I won’t leave you hanging…the answer is no. A home’s electrical system will be safer with AFCI protection installed, but can still operate safely without it. Now that we’ve cleared that up, let’s add some context.
AFCI means Arc Fault Circuit Interrupter, and the interrupters usually come in the form of circuit breakers with test buttons on them. They are a modern safety device designed to shut off electricity in a circuit when arcing is detected. Arcing can lead to a house fire. Arcing means an electric charge jumping from its source (in this case, a home’s wiring) to another conductor or to the ground. Think lightning or static electricity.
If you aren’t a home inspector, a realtor, or an electrician, you probably haven’t heard of AFCI protection. However, if you’ve bought or sold a home in Texas over the past few years, a lack of AFCI protection was probably mentioned as a deficiency in the home inspection report. So why was it mentioned in the report if it’s not a requirement?
Excellent question. It’s because the home inspector was directed to put it in the report. Texas home inspectors are licensed by Texas Real Estate Commission (TREC) and must follow TREC’s Standards of Practice (SoP). According to the SoP, Texas home inspectors “Shall report as deficient…the absence of arc-fault protection in the following locations: kitchens, family rooms, dining rooms, living rooms, parlors, libraries, dens, bedrooms, sunrooms, recreation rooms, closets, hallways and laundry areas.” That’s a lot of rooms!
Further complicating matters, the areas listed above were gradually implemented in the electrical code over several years. Bedrooms were the first and only required area in the 2002 National Electric Code (NEC). The rest of those areas were added to the NEC requirements in 2008 or 2011. After the NEC gets updated every three years, it’s up to each local jurisdiction (City of Houston, Montgomery County, etc) to decide which version to use. So even today, it’s likely that some Texas jurisdictions are still adhering to a pre-2011 electrical code with minimal AFCI requirements.
You can begin to see why the vast majority of home inspections in the Houston area should have some level of AFCI “deficiency” mentioned in the inspection report . Most of those homes were built at a time when AFCI protection was not a requirement. Furthermore, replacement breakers in older homes are not required to meet the new construction code, unless it is a substantial remodel or addition.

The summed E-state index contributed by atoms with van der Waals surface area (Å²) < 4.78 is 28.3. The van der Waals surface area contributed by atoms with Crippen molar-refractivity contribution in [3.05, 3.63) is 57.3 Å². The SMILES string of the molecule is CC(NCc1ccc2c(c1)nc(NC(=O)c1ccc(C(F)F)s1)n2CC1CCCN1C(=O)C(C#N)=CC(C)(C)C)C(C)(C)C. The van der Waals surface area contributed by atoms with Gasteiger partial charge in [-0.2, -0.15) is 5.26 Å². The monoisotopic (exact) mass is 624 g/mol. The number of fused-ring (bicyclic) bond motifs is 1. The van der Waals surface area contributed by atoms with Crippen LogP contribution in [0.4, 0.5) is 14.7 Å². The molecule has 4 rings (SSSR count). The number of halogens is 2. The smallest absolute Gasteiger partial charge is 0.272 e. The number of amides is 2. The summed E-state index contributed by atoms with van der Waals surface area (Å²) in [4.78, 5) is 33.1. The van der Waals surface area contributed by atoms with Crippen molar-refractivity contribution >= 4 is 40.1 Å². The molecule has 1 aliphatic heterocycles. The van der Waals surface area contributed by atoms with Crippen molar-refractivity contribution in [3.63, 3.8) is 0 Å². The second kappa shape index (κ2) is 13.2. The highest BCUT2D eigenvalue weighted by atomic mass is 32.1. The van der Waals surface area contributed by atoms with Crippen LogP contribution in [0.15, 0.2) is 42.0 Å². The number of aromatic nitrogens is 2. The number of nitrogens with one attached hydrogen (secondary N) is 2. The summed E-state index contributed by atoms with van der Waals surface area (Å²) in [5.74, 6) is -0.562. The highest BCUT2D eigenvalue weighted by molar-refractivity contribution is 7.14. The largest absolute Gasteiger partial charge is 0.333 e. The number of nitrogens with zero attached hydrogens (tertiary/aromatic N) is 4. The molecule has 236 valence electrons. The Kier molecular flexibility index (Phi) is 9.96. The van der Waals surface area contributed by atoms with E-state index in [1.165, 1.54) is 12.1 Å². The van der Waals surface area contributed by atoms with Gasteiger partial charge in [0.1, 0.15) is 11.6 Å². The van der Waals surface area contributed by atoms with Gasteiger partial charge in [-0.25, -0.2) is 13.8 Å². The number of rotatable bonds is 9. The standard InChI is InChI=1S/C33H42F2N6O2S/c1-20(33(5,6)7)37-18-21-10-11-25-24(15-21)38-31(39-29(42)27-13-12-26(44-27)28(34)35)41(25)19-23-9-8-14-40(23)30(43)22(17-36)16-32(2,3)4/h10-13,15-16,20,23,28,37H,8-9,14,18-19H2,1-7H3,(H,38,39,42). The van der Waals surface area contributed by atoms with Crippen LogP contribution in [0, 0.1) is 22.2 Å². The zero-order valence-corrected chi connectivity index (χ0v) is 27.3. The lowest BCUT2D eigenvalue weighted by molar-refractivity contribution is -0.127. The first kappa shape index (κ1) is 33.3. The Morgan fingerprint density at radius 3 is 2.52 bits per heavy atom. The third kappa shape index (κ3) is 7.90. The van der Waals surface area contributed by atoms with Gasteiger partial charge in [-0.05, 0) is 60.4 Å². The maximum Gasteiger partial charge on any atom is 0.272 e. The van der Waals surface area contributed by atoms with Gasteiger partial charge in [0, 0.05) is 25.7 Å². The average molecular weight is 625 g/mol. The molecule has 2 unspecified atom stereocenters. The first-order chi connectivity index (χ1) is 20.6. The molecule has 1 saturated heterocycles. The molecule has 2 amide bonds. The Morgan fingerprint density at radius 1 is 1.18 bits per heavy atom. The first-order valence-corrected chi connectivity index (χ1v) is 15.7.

My 1969 home’s main electrical panel was replaced in 2019 and no new AFCI breakers were installed. That was a homeowner decision, but it’s possible that the electrical contractor may not even present the choice for an AFCI installation. It’s not a requirement and most homeowners won’t have the background knowledge to make an informed decision about it.
In defense of the TREC Standards of Practice, it’s an impossible task to write a list of home inspection parameters that’s perfect for houses built in 1922, 2022, and every year in between. The home inspection process is meant to inform homeowners how their potential home purchase compares to modern safety features and building code requirements. A home inspection is not a demand that every system and sub-structure of an existing home is due for an expensive upgrade.
It should be expected that any existing home will have deficiencies, since the building codes are continually updated as technology and building practices advance. Older homes will almost always have more deficiencies than a newer home. This trend can make the inspection report overwhelming for older homes, but an increased awareness of what to expect in your report can make inspection day much less of a surprise. Remember, you can’t pass or fail a home inspection.
AFCI protection is just one example of a modern technology that may not be present in older homes. It can be added to an existing home by a qualified electrician if desired, but it’s up to each homeowner to decide how to best maintain and improve their home. Your inspection report should be a great resource to identify future home maintenance and upgrades. Improving the electrical system by adding AFCI protection should be prioritized against the many other items identified during the home inspection.